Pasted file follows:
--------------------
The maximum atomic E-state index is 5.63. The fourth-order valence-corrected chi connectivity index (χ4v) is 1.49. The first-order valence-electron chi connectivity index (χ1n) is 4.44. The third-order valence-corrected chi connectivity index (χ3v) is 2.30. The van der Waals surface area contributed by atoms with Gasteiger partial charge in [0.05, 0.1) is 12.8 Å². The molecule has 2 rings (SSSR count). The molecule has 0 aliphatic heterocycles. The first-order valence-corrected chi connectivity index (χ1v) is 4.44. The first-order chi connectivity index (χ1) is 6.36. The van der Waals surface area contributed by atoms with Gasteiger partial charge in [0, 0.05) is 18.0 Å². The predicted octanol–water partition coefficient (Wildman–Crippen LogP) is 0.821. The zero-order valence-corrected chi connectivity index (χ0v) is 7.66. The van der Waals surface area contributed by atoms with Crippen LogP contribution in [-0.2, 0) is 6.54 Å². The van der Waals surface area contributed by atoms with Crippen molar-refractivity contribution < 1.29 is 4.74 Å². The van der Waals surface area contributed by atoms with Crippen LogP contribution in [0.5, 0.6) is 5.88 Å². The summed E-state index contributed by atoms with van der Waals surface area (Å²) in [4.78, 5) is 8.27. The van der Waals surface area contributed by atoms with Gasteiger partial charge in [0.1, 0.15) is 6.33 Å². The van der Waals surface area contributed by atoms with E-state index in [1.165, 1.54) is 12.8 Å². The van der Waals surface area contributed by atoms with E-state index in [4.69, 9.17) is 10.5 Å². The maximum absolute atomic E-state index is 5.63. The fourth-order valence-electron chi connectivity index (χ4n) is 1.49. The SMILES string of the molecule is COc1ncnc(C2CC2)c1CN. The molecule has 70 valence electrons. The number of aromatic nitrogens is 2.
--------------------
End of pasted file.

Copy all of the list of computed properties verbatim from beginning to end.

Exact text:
The maximum atomic E-state index is 5.63. The fourth-order valence-corrected chi connectivity index (χ4v) is 1.49. The first-order valence-electron chi connectivity index (χ1n) is 4.44. The third-order valence-corrected chi connectivity index (χ3v) is 2.30. The van der Waals surface area contributed by atoms with Gasteiger partial charge in [0.05, 0.1) is 12.8 Å². The molecule has 2 rings (SSSR count). The molecule has 0 aliphatic heterocycles. The first-order valence-corrected chi connectivity index (χ1v) is 4.44. The first-order chi connectivity index (χ1) is 6.36. The van der Waals surface area contributed by atoms with Gasteiger partial charge in [0, 0.05) is 18.0 Å². The predicted octanol–water partition coefficient (Wildman–Crippen LogP) is 0.821. The zero-order valence-corrected chi connectivity index (χ0v) is 7.66. The van der Waals surface area contributed by atoms with Crippen LogP contribution in [-0.2, 0) is 6.54 Å². The van der Waals surface area contributed by atoms with Crippen molar-refractivity contribution < 1.29 is 4.74 Å². The van der Waals surface area contributed by atoms with Crippen LogP contribution in [0.5, 0.6) is 5.88 Å². The summed E-state index contributed by atoms with van der Waals surface area (Å²) in [4.78, 5) is 8.27. The van der Waals surface area contributed by atoms with Gasteiger partial charge in [0.1, 0.15) is 6.33 Å². The van der Waals surface area contributed by atoms with E-state index in [1.165, 1.54) is 12.8 Å². The van der Waals surface area contributed by atoms with E-state index in [4.69, 9.17) is 10.5 Å². The maximum absolute atomic E-state index is 5.63. The fourth-order valence-electron chi connectivity index (χ4n) is 1.49. The SMILES string of the molecule is COc1ncnc(C2CC2)c1CN. The molecule has 70 valence electrons. The number of aromatic nitrogens is 2.